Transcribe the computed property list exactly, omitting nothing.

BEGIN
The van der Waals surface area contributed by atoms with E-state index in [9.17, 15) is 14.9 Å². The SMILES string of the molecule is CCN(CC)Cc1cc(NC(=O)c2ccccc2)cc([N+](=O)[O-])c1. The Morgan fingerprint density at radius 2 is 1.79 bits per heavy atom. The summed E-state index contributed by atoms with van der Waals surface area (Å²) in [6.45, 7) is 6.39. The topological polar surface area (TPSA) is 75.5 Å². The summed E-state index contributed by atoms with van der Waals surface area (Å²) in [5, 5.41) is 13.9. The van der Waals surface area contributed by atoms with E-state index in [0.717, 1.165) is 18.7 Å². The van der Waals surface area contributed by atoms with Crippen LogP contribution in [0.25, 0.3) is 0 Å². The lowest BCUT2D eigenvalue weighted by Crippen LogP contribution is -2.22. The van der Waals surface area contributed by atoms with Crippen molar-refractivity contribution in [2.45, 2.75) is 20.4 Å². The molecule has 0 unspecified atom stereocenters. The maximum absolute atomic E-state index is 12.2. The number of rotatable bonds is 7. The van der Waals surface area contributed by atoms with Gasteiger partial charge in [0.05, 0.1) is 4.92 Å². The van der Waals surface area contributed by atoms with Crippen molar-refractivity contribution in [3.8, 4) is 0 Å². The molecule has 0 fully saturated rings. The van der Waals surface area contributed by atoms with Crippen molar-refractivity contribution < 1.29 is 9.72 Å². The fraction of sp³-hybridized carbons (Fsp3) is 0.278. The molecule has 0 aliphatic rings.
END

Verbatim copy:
The van der Waals surface area contributed by atoms with E-state index in [9.17, 15) is 14.9 Å². The SMILES string of the molecule is CCN(CC)Cc1cc(NC(=O)c2ccccc2)cc([N+](=O)[O-])c1. The Morgan fingerprint density at radius 2 is 1.79 bits per heavy atom. The summed E-state index contributed by atoms with van der Waals surface area (Å²) in [6.45, 7) is 6.39. The topological polar surface area (TPSA) is 75.5 Å². The summed E-state index contributed by atoms with van der Waals surface area (Å²) in [5, 5.41) is 13.9. The van der Waals surface area contributed by atoms with E-state index in [0.717, 1.165) is 18.7 Å². The van der Waals surface area contributed by atoms with Crippen LogP contribution in [0.25, 0.3) is 0 Å². The lowest BCUT2D eigenvalue weighted by Crippen LogP contribution is -2.22. The van der Waals surface area contributed by atoms with Crippen molar-refractivity contribution in [2.45, 2.75) is 20.4 Å². The molecule has 0 unspecified atom stereocenters. The maximum absolute atomic E-state index is 12.2. The number of rotatable bonds is 7. The van der Waals surface area contributed by atoms with Gasteiger partial charge in [0.05, 0.1) is 4.92 Å². The van der Waals surface area contributed by atoms with Crippen molar-refractivity contribution in [3.8, 4) is 0 Å². The molecule has 0 fully saturated rings. The van der Waals surface area contributed by atoms with Crippen molar-refractivity contribution < 1.29 is 9.72 Å². The fraction of sp³-hybridized carbons (Fsp3) is 0.278. The molecule has 0 aliphatic rings.